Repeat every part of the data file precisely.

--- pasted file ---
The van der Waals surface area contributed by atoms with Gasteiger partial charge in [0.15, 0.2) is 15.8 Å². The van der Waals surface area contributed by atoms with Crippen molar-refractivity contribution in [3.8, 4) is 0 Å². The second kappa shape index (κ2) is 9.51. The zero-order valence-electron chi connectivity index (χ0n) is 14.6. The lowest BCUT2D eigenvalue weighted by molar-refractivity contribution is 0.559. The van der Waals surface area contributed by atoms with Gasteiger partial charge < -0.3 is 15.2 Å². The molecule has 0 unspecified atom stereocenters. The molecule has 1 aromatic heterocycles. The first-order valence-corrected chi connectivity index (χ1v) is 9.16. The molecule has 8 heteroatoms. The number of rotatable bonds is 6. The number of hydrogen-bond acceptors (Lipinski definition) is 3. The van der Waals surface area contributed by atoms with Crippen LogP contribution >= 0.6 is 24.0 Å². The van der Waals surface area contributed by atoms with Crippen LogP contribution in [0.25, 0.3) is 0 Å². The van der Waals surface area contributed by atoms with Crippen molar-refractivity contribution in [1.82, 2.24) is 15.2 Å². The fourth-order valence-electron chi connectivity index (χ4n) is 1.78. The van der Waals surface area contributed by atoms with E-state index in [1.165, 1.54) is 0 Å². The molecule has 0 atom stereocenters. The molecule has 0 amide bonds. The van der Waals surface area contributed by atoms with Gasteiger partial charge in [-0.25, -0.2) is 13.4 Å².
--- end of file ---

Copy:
The van der Waals surface area contributed by atoms with Gasteiger partial charge in [0.15, 0.2) is 15.8 Å². The van der Waals surface area contributed by atoms with Crippen molar-refractivity contribution in [3.8, 4) is 0 Å². The second kappa shape index (κ2) is 9.51. The zero-order valence-electron chi connectivity index (χ0n) is 14.6. The lowest BCUT2D eigenvalue weighted by molar-refractivity contribution is 0.559. The van der Waals surface area contributed by atoms with Gasteiger partial charge < -0.3 is 15.2 Å². The molecule has 0 unspecified atom stereocenters. The molecule has 1 aromatic heterocycles. The first-order valence-corrected chi connectivity index (χ1v) is 9.16. The molecule has 8 heteroatoms. The number of rotatable bonds is 6. The number of hydrogen-bond acceptors (Lipinski definition) is 3. The van der Waals surface area contributed by atoms with Crippen LogP contribution >= 0.6 is 24.0 Å². The van der Waals surface area contributed by atoms with Crippen LogP contribution in [0.25, 0.3) is 0 Å². The van der Waals surface area contributed by atoms with Crippen molar-refractivity contribution in [1.82, 2.24) is 15.2 Å². The fourth-order valence-electron chi connectivity index (χ4n) is 1.78. The van der Waals surface area contributed by atoms with E-state index in [1.165, 1.54) is 0 Å². The molecule has 0 atom stereocenters. The molecule has 0 amide bonds. The van der Waals surface area contributed by atoms with Gasteiger partial charge in [-0.25, -0.2) is 13.4 Å².